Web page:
Hektoen International

A Journal of Medical Humanities

Month: January 2018

  • Joys of Motherhood

    Kenneth Joe Helsinki, Finland   As I waited, I remembered my childhood. I seem to drift back into my childhood nowadays. Maybe it is because I am a mother now, so I am forced to draw on my early memories so as to parent my newborn well. My baby was born ten days ago at…

  • The evolution of attitude towards sexual health in the Netherlands

    Olga LoeberNijmegen, Netherlands Introduction The Netherlands is thought of as a progressive society compared to other countries, but this is actually a recent development. In 1885, the Neo Malthusian League (NMB) published a brochure titled: “Means to prevent large families.” Founded in 1881, NMB stated that there would be: “no improvement of the race without…

  • A history of breastfeeding and wet nurses

    Nursan Cinar Sumeyra Topal Sinem Yalnizoglu Caka Sakarya, Turkey   The bond established with the milk never breaks off even if years passed. Wet nurse’s own son (at left) and milk son. Photo by Sümeyra Topal. Breastfeeding has been vital to life since the beginning of humanity. For infants who are unable to get this…

  • Special abilities for a brave new world

    Elida Melova The Republic of Macedonia   Miranda – The Tempest, 1916. John William Waterhouse, Oil on Canvas. London, Royal Academy, 1916, no. 52 “If you have integrity, nothing else matters. If you don’t have integrity, nothing else matters.” – Alan K. Simpson This quote has found its true home in education. Receiving a degree…

  • She changed her mind

    Marlene Berman Boston, Massachusetts, United States   The Extended Reward and Oversight System (EROS). Image A shows the major brain regions in EROS. Images B, C, and D show different views of a main fiber tract, the medial forebrain bundle (chartreuse), connecting the regions in EROS.7,9 Neuroscience is demonstrating that torment can be eliminated by altering one’s…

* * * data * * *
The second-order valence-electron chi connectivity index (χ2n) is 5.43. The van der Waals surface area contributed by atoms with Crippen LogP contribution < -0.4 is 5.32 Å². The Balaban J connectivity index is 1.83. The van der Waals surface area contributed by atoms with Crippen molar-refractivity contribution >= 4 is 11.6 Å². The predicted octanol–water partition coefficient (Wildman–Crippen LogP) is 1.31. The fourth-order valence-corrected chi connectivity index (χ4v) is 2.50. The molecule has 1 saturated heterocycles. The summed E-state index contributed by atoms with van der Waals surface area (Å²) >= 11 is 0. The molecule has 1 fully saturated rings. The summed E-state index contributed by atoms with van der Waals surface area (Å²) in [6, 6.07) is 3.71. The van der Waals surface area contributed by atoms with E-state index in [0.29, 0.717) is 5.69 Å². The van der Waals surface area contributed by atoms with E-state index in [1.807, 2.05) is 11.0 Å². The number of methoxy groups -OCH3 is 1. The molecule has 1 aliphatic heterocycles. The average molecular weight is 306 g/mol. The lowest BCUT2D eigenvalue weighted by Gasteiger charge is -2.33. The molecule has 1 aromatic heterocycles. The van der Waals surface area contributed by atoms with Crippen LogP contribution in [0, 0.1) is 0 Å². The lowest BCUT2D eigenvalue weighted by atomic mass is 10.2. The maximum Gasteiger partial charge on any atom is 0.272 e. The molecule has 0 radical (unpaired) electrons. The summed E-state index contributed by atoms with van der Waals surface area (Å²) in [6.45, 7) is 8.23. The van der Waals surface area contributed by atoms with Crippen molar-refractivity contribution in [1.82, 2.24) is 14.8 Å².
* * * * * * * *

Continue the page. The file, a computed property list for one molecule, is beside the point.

• Medicine as handmaiden of technology

    Anthony Papagiannis Thessaloniki, Greece   Distorted Reflection by Anthony Papagiannis On the desktop, printed in fancy lettering on expensive paper, lies an invitation for the opening of yet another big diagnostic center. According to the brochure, it will provide the latest equipment in ultramodern premises, perform all sorts of investigations with faster results than ever, and…

  • Letters from the asylum

    Nicholas KangAuckland, New Zealand After cutting off his ear, Vincent van Gogh spent a year in Saint-Rémy-de-Provence confined to a mental asylum. Despite several major relapses during his stay, he continued to work prolifically, completing more than 140 paintings including masterpieces such as Starry Night, Irises, and Almond Blossom. Three months after leaving, he was…

  • Salk and Sabin: The disease, the rivalry and the vaccine

    Kevin R. Loughlin Boston, MA, United States   Jonas Salk was born in a tenement in the East Harlem section of New York City. Albert Sabin was born in Poland and as a child immigrated to the United States with his parents. From these humble beginnings, they would emerge as two of the preeminent scientists…

  • An autoimmune love story

    Megan Giller Brooklyn, New York, United States   Our relationship with our bodies is the most constant, most intimate we will ever have. Photo by Ann W on Flickr. CC BY-NC 2.0. When I was twenty-three, my body attacked my liver. My doctor checked me into the hospital and my boyfriend and I broke up. That…

  • Silent no more

    Susan Kaplan Chicago, Illinois, United States   Lung, Bronchiole – Metaplasia, Goblet cell from a male Sprague – Dawley rat in an acute study. National Institutes of Health. I hear a cough in the dark. Like all mothers, I am exquisitely attuned to any sound from my children in the middle of the night. A few more…